To the Editor of the Scientific American: I write to express my high appreciation of the great interest which since April 1st you have been manifesting in the upbuilding of the American merchant marine. Everything published on this subject, either in your editorial or your correspondence columns, is greedily devoured by this writer, who for the past twelve years has made a special study of ship subsidy, mail subsidy, postal subvention, preferential duties, free ships, and every other measure suggested by human ingenuity for restoring that branch of our merchant marine engaged in the foreign or deep-sea trade to the proud position it formerly occupied. The greatest difficulty in doing this seems to be in getting people living in the interior of the continent, remote from the seaboard, to take an interest in or to inform themselves on such matters. The writer bids you Godspeed in the work you propose to undertake. James G. McBride. Canton, Miss. One Man Who Saw the Meteor Train To the Editor of the Scientific American: Regarding the letter on your page 275 re “Meteor Train,” I was one of a party of about a dozen at Mamaroneck, New York, who saw the appearance substantially as described by Mr. Pfarre. Philadelphia, Pa. Edward T. Child. Lessons of the Gordon Bennett Flying Race. To the Editor of the Scientific American: With reference to the above subject in your issue of August 19th, will you kindly permit a few supplementary remarks in concurrence with Mr. Grover Loening's views thereon? Your contributor lays particular stress upon the difficulty experienced by such able exponents as Weymann and Leblanc in turning sharply at each pylon, and emphasizes on the other hand the facility and also marvelous “banking” performed by Ogilvie on the “Baby Wright." Now it is certainly correct that this feat is difficult at all times with such superficial area out of all proportion in the case of the 60 square feet surface of the clipped Bleriot, but it is also equally1 certain that the centrifugal force generated by the single tractor-screw is a factor not to be overlooked. That of the Nieuport was 7 feet diameter, the Bleriot 8% feet, while the twin propellers of the Wright are 8% feet each, the last however revolving in opposite directions and thus counteracting centrifugal action magnified in the monoplanes. Consequently, the Wright—or its equivalent, a monoplane with twin propellers—is able to “bank” acutely in negotiating turns which would necessitate wide curves with the single-screw type or an alternative loss of stability and disaster. A still further point of importance with monoplanes driven by twin screws is the greater velocity attainable over the biplane similarly propelled, with furthermore the facility to forge against stronger winds—a real desideratum. It is really extraordinary to note at the present moment the continuous copying universally of the Wrights' patent warping system, either flagrantly emulating the bending of the rear marginal tips in conjunction with the foot-operated vertical rudder, or the virtual reproduction of the same by means of ailerons —a system which although copied from nature is hy no means the most powerful in controlling lateral stability by the bird. That perfect aviator among other methods demonstrates to us that by warping, or rather depressing, the outer half of one wing and correspondingly elevating the othe', he obviates all danger of law litigation by encroaching on the Wright patent! Well might Mr. Grover LoeLiing in his able article refer to the emphasizing for t'le need of the “variable surface” monoplane shown by the Gordon Bennett race. Not only will greater speed be accomplished by the adoption of the bird-like win:;, but so will inherent or natural stability be automatically secured in tumultuous winds by means of flexible construction in addition to this urgent need for variable surface. Therefore, the lessons demonstrated not only by the Gordon Bennett flying race, but by daily flights throughout the globe, for the production and evolution of the ideal mechanical flying machine, may be succinctly summarized in the following requirements: (1) The improvement of the car or fuselage in finer stream-line Nieuport form; (2) twin propellers of large diameter to thus engage a larger volume of air or “disk area,” and rotating in opposite directions to minimize undue centrifugal force; (3) constructing the main planes flexible with small camber, high aspect ratio, and single-surfaced; (4) by superior lateral control other than that employed in the biplane of the Wrights and assured by the graduating of main spars toward the tips; (5) by variable surfacing of main planes or wings to insure higher speeds and susceptibility to encounter safely higher wind velocities by such diminution and augmentation of the supporting area; (6) the discarding of the vertical rudder acting in conjunction with the main planes for steering in the horizontal plane; (7) the need for compactly folding the wings against the side of a car when not in use or descent on water; (8) and the means for increasing or decreasing the angle of incidence of the main planes to suit the requirements of flight conditions. All the above essential features are by no means impossible to reproduce in one design, and will decidedly enable a monoplane to ascend and descend from water, and in due course to fly across the Atlantic. London, England. Edgar E. Wilson. The Proposed Safety Stop Locomotive Throttle To the Editor of the Scientific American: In the correspondence department of your issue dated August 19th, on page 167, I noticed an article by Aubrey D. Beidelman, of Braintree, Mass., headed: “The Bridgeport Railroad Wreck." In the last paragraph of his communication he offers the suggestion that the throttle and brake valve handle be provided with means to automatically bring them to positions that would shut off the steam and apply the brakes in the event of the engineer's becoming incapacitated from any cause. To quote from his article, “it would be necessary for the engineer to exert some little pressure on them” to prevent their action in this manner. He questions if a device of this kind would be inconvenient. To my mind it would be insufferably so. In traversing a rolling country it is necessary for the engineman to frequently change the position of the reverse lever, requiring the, use of at least one and usually both hands. It is at times necessary for him to use the injector on his side of the engine, due to the inability of the injector on the fireman's side to deliver sufficient water to the boiler. It is not an unheard of thing for an engineman to find it necessary to fill the lubricator while on the road. All these things take time; and while he was attending to them, the steam would be shut off and the brakes applied, causing a considerable and undesirable reduction in speed. • In addition to his physical duties, he has to keep in mind the orders he has received, which govern his movements with respect to other trains that may be on the road, their meeting and passing points, and what time he has in which to make a given point before another train. This would be extremely difficult for a man under the continuous physical strain that would be required to maintain these two levers in running position, especially in the case of the throttle, as he would have to exert considerable force to hold it open against a device that would have any value as a positive closing mechanism. The conditions under which an engineman works at present are not what might be termed restful. There is continual jar and pound, as a locomotive compared to a coach rides about as easily as a hay wagon compared to a limousine. If in addition to this a man were compelled to maintain a steady and unremitting pressure for a period of from three to seven hours, the average length of a passenger run, it would be almost if not quite beyond human endurance. Los Angeles, Oal. J. B. Wells. Irrigation Supplementing Water Power A New Joint Use for Our Canals. To the Editor of the Scientific American: In order to get at the power to be obtained from waterfalls, a height of 10 available feet is taken as a convenient basis to calculate any power from. One cubic foot of water, weight 62% pounds, falling 10 feet produces 625 foot pounds. Requirement for one horse-power, 33,000 pounds divided by 625, gives 52.8 cubic feet, required, for one theoretical horsepower, per minute. But as wheel efficiency is seldom over 75 per cent, we add one-third to 52.8 or 70.4 cubic feet of water, which is sufficient to cover 844 square feet, or one-fifty-second of an acre. So that the, amount of water required to produce one horse-power 52 minutes would cover one acre one inch deep, if none was wasted. But as the waste is considerable, let us assume that it requires two hours to cover one acre one inch, or in ten hours the water required to yield one horse-power would cover flve acres one inch deep. Now, as power can be generated, even in small units, for not over 20 cents per horse-power for ten hours, and in large units for much less, we have one inch of water costing four cents per acre, when for some crops it would be worth easily fifty times that, and others much more, as this water is warm rain water, and far superior to well water for irrigation purposes. In view of the above statements, can we not safely conclude that our canals, or at least such sections of them as are favorably located, should be maintained for irrigation, which as explained below, may also reduce their value for water powers but little? In many cases the canal is so located that all the water to be spared can naturally flow onto the lands, while in some cases a ditch to the next lock may be required to get the water high enough. The very favorable results of some small irrigating experiments in our section, I think, will fully justify our valuable experiment stations in examining availably located lands, and in preparing necessary information as to suitable crops, fertilizers, sand mixing to lighten heavy soils, etc. That may enable the great increase in crops due to irrigating to be fully realized. Now, if the power man, who is usually short of power, either for manufacturing or to sell electrically, will arrange his water wheels, etc., so as to give him the full power of the fall for say the best six months of the year, and will put in engines enough to develop the same amount of power, to be used when there is not water enough for all needed, which if for lighting will be less when water is lowest, he can have water power for all his needs for six months or more, and for nearly all the rest of the time part of the water, in fact most of it. Where the water is used only for ten hours for power, the irrigating can be done, at night, as in the West. So that the power man can be in a better position, after the first cost of engine installment is paid, than if entirely dependent on the water power, as he will not only have increased power, but also power that can absolutely be depended on. I trust that the above will be, in some way, a suggestion that will be a benefit to the community and the State in making use of its canals. Dayton, O. J. H. Stevens. Automatic Stability in Aeroplanes—A Suggestion To the Editor of the Scientific American: Would you allow me to express. through your valuable paper my opinion on the possible solution of the automatic lateral stability in flying machines? The many devices designed and tried out to maintain automatic stability have as yet not met with the success which would be desirous. All further progress and the commercialization of aerial navigation depend upon the appearance of such a device. A suggestion of my own may lead to a possible solution of this problem. I describe my idea with a view of encouraging constructors of flying machines to experiment in this direction. My automatic lateral stabilizer consists of fins, constructed of a light framework of wood or metal covered with a suitable fabric. These fins are hinged under the surface, at the extreme ends of th© plane (win", tips) and can swing to both sides. When swinging inward such a fin can move until it lies flat under the surface, but toward the outward it is prevented by a strap froTh. swinging farther than 45 degrees. The function of the device may be conceived to be as follows: When the plane is in motion, and as long as it is not influenced by a force caused by a side wind, the fins will be retained in a vertical position. But when the wind strikes the plane at an angle to the direction of motion, the fin nearest to the side from which the wind is coming will be laid flat under the surface of the plane. At the same time the. fin on the opposite side swings outward to an angle of 45 degrees to the plane, and will present a resistance corresponding to the natural resistance on the windward side. This arrangement . seemingly works well when straight flights are made, and even in turning it seems likely to do all the banking required; but to straighten out the aeroplane after or at the termination of the turn, it may be found necessary to have recourse to the operation of ailerons. Even if this device needs at times to be supplemented by ailerons, it would do much to relieve the operator of an aeroplane of the continuous strain which the attendance of a lever mechanism to operate the lateral and the longitudinal stability means. One of the main requirements would be to have the size of the fins in the right proportion to the plane which it serves as equalizer. Such a device could be used on aeroplanes of all constructions, and to simplify the attachment of these fins the last five or six ribs on both sides should flatten out gradually, so as to make the extreme ends of the plane nearly flat. Chicago, III. Ewald Steinhaus.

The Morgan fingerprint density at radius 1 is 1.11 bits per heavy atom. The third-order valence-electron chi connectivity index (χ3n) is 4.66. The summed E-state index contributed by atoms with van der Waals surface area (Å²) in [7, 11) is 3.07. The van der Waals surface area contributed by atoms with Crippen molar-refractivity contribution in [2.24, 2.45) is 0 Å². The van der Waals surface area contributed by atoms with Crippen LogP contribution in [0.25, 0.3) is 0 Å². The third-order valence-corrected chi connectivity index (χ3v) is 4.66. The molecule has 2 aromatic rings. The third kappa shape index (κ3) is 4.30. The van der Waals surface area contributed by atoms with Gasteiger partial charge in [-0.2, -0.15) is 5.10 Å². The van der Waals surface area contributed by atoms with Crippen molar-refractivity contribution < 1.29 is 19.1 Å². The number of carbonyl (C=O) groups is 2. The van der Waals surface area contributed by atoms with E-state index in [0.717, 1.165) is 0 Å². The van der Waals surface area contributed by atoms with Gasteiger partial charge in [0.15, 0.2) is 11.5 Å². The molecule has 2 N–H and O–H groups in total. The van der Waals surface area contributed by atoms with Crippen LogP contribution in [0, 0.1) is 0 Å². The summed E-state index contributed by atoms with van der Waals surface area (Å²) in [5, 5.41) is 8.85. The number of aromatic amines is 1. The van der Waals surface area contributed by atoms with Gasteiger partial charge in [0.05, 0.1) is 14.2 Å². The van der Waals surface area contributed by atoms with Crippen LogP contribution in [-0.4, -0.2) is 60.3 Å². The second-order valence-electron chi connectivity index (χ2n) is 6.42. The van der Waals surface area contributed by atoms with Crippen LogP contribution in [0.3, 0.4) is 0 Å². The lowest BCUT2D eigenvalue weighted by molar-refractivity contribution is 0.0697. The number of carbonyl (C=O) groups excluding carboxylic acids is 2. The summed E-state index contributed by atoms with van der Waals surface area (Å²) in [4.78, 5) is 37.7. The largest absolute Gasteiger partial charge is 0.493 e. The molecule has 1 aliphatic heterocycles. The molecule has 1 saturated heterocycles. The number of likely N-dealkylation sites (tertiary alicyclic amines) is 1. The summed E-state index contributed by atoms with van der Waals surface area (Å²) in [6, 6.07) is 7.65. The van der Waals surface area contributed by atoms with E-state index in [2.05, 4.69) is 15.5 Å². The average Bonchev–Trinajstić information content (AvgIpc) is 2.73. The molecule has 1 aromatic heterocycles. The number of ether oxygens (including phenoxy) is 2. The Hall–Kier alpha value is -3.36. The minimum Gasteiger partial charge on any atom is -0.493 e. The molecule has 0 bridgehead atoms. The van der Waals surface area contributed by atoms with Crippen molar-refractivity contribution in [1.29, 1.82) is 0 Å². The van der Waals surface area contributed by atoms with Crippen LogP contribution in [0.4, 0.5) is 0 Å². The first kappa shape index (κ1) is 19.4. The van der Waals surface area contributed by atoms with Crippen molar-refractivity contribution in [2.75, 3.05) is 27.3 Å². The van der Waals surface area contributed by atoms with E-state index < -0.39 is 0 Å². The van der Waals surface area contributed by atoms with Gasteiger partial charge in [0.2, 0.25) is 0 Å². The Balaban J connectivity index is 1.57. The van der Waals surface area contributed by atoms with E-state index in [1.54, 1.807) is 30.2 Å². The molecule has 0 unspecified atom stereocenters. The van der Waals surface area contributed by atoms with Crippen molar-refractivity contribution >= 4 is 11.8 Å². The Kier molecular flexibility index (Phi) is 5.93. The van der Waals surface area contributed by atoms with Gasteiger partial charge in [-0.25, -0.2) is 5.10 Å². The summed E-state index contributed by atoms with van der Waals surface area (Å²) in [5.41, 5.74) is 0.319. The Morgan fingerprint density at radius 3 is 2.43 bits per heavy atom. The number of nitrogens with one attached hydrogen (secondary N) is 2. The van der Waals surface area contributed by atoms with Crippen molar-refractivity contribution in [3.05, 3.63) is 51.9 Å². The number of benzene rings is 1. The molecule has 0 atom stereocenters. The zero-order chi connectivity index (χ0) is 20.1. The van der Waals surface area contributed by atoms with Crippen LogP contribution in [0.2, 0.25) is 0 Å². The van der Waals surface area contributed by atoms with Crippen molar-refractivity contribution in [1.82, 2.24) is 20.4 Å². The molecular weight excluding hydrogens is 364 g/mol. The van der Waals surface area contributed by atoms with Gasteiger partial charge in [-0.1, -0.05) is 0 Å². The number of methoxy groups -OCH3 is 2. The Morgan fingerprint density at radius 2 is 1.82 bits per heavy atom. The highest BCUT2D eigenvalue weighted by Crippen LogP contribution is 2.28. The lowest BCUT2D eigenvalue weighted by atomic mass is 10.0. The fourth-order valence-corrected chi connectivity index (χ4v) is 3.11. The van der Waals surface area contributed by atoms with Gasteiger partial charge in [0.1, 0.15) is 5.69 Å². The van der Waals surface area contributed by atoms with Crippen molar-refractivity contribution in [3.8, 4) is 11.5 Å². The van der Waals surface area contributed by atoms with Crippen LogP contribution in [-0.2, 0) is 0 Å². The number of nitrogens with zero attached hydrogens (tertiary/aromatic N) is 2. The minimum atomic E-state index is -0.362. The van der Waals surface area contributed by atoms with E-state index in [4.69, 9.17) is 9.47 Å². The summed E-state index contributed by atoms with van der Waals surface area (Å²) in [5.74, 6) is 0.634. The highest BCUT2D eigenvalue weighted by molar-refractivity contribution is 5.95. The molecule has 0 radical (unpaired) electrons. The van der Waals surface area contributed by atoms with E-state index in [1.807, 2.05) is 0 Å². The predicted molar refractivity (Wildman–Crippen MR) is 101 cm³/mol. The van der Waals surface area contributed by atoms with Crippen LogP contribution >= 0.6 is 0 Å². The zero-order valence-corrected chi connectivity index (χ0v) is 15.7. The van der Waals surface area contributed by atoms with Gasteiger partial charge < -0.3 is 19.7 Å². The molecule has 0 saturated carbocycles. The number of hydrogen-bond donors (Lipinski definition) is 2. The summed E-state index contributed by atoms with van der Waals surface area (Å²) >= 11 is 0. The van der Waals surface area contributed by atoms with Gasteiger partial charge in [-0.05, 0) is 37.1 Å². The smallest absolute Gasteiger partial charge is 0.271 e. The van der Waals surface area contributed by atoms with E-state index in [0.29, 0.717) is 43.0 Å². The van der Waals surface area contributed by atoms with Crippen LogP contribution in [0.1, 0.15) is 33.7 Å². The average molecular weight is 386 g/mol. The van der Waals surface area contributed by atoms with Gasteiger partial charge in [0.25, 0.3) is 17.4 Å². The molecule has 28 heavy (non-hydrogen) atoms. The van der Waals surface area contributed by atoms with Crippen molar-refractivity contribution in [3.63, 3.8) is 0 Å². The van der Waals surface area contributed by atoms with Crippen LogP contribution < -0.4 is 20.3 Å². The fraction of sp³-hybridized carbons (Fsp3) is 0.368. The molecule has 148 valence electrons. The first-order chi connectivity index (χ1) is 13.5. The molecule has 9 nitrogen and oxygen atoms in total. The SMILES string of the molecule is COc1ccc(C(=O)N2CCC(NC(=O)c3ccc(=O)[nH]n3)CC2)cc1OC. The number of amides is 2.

This article was originally published with the title "Correspondence" in Scientific American 105, 15, 315 (October 1911)